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Best Practices for Approaching the Closing Table in the M&A Process

Best Practices for Approaching the Closing Table in the M&A Process

Mergers and acquisitions are not “business-as-usual” financial transactions. There is a lot at stake—everything, really. Buyers and sellers want to get deals to close in a timely and efficient manner, but getting across the finish line is easier said than done. By the time closing approaches, there are a variety of emotions being experienced by both the buyer and the seller. These emotions come into play during the final negotiations and preparation for closing as the reality of closing sets in. Anything that seems off, even the smallest details, can delay or derail the outcome.

Since the M&A process typically takes months (or longer), fatigue sets in. Sellers, especially, can feel stressed about getting to the finish line, as closing can take longer than expected. The buyer may have even more questions, and the seller may not understand why. Nonetheless, it is essential to have answers at the ready, to avoid closing delays or disputes.

The following best practices during the M&A process outline how to achieve a successful, smooth conclusion to your journey.

Everyone Has the Same Goal: No Surprises!

At this point in the transaction, buyers are really in control and typically have the leverage—the seller can no longer negotiate with other parties, and a failed transaction can mean reduced valuations. However, being in control does not mean there is not a lot left to do as closing nears. The buyers need to ensure their diligence teams are on track, legal teams are progressing, and views of net working capital and debt-like items are shared with the sellers and the seller’s advisor. The art of communication is even more important at this stage. A lack of communication creates questions and doubts about a deal closing. The sooner key issues are communicated, the faster both sides can determine if the deal will move forward. The idea of retrading creates a lot of anxiety and stress for sellers.

The goal is to have no surprises, so being transparent throughout the process and having documents ready in advance helps both sides.

The Closing Date Makes a Big Difference

Most buyers and sellers attempt to close a transaction on the last day of the month. This results in a normal close process for many companies and creates more accurate estimates for the closing balance sheet and the net working capital true-up. The date you are attempting to close becomes the deadline. Buyers need to allow for enough time for diligence, representation and warranty insurance (if applicable), consents, regulator approval, etc. If any of those work streams are delayed, the tentative date can be pushed which then can create new challenges.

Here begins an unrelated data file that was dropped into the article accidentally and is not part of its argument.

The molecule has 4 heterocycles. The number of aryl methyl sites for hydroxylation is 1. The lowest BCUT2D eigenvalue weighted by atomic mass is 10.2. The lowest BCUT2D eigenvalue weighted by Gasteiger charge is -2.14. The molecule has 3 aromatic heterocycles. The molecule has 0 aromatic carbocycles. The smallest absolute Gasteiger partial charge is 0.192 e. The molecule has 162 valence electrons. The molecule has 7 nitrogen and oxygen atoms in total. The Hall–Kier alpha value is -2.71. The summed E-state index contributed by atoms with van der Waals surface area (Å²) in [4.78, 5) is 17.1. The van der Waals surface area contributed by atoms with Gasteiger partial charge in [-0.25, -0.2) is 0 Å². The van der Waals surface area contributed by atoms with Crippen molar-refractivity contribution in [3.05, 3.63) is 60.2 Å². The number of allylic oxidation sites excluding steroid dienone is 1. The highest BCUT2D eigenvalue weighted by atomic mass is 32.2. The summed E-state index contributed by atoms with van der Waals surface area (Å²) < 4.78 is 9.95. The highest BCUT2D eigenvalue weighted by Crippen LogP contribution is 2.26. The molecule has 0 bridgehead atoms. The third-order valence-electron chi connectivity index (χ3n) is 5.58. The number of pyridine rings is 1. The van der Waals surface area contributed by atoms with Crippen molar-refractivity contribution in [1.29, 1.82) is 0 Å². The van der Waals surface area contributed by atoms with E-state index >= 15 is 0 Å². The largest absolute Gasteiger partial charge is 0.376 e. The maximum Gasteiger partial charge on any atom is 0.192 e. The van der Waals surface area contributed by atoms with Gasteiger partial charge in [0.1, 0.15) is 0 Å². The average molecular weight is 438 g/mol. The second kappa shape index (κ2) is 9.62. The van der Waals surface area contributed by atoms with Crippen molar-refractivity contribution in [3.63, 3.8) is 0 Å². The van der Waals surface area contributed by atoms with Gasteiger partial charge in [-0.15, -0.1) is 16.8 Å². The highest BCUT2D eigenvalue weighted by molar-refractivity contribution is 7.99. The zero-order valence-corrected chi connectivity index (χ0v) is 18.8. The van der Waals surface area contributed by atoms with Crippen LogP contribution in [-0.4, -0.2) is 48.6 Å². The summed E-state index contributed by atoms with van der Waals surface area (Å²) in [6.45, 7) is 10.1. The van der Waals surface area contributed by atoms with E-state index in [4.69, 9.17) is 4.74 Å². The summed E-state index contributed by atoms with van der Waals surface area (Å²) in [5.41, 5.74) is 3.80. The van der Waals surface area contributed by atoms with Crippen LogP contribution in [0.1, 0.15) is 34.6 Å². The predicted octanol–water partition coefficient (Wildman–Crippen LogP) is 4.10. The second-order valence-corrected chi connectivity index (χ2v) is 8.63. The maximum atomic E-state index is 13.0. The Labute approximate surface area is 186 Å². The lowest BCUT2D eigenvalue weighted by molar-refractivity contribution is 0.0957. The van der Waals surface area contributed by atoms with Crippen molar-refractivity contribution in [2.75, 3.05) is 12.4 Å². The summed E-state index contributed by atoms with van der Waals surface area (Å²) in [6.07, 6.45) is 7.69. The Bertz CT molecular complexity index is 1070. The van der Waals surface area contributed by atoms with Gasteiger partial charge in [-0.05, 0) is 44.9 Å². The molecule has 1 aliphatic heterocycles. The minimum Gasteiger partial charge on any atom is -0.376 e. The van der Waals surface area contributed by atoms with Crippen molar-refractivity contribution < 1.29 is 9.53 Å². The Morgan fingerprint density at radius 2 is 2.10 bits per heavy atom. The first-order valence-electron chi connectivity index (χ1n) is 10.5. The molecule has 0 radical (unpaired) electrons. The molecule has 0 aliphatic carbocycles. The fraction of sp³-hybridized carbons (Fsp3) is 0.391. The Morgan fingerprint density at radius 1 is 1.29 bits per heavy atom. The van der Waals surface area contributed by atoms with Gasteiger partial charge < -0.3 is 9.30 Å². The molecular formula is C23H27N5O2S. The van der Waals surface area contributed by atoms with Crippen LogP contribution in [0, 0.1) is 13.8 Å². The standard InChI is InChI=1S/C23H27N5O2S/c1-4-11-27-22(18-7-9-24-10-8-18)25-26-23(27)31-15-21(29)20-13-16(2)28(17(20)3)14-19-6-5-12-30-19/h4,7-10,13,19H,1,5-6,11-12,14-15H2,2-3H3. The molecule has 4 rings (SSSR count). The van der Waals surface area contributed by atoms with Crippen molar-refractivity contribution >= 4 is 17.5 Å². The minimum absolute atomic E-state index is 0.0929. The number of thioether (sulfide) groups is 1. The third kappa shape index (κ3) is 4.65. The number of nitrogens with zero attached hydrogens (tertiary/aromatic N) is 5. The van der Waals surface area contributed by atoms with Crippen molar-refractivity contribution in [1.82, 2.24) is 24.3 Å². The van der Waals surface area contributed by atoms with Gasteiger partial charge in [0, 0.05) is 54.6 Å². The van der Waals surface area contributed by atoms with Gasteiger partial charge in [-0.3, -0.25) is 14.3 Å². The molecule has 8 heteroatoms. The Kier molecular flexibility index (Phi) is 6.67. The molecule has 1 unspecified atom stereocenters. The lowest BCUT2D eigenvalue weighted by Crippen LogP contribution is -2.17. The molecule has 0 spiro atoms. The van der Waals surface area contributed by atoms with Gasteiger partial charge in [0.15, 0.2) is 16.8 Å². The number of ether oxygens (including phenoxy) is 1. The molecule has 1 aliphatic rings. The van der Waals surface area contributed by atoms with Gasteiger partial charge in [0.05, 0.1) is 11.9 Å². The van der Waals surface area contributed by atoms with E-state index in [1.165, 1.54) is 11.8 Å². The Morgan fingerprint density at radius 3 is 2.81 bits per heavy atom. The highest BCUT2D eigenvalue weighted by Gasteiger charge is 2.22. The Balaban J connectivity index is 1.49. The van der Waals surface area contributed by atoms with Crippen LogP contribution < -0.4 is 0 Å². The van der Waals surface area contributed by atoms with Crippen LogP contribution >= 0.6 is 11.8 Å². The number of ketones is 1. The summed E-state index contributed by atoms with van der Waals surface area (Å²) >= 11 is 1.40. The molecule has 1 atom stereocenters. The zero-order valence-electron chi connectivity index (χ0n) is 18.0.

However, if the closing date slides into the next month and the financial picture changes,  that can raise questions. Whether or not the date changes, sellers can mitigate potential concerns by avoiding unexpected changes:

  • Make sure you have a good working capital estimate.
  • Process payroll, A/P, and A/R as usual.
  • Do not accelerate the collection of A/R or elongate payments in place.
  • Do not try to push through purchase orders to speed up sales.
  • Do not try to “clean up” the balance sheet.

Understand the Process, End to End

There will be unexpected buyer requests as closing approaches. Sellers must be prepared to the best of their ability, focusing on:

  • Key financial aspects of the sale such as adjustments to working capital and excluded liabilities.
  • The internal team’s capabilities. If they are not sufficiently M&A-experienced, hire outside advisors.
  • The attorney’s role. A good M&A attorney is looking at all of the contracts, not just the purchase agreement, to protect your interests in the future.
  • The investment bank's role. Even if you are not using an investment bank, include an investment banker on your advisory team to leverage their expertise.
  • When to call your accountant and/or your tax team. Buyers and sellers in proprietary or “friendly sale” deals may proceed without an up-front advisory team. This is not a best practice because problems can still arise as closing approaches.

Read the representations and warranties in the purchase agreement carefully, considering their potential implications. For example, if representations are on an accrual basis, the numbers will work only for month-end closing. By mid-month, the figures may appear to be off, triggering questions.

Take the time to think about the details. Ask questions. Talk to your attorney, accountant, tax advisor, and internal team.

Advisor Support From the Start Pays Off at the Finish Line

For sellers, keeping your team involved as you move through the M&A process ensures you will get sound advice as well as accurate, thoroughly vetted financial statements and legal documents related to the sale. Bringing in your accounting/tax team late in the process means they will be pressed for time and inadequately informed about the details of your deal. That leaves you focused on avoiding disputes rather than obtaining the best possible outcome.

Mergers and acquisitions are complex and different from daily operational transactions. If you are new to the process, the challenges can feel daunting. The process is easier for experienced buyers and sellers who have repeatedly gone through it because they know what to expect and how to avoid last-minute disputes and delays.

If you are considering buying or selling, the most important step you can take is to talk to someone who does this every day. They know the best practices that will keep you from making costly mistakes.download the guide to selling your business


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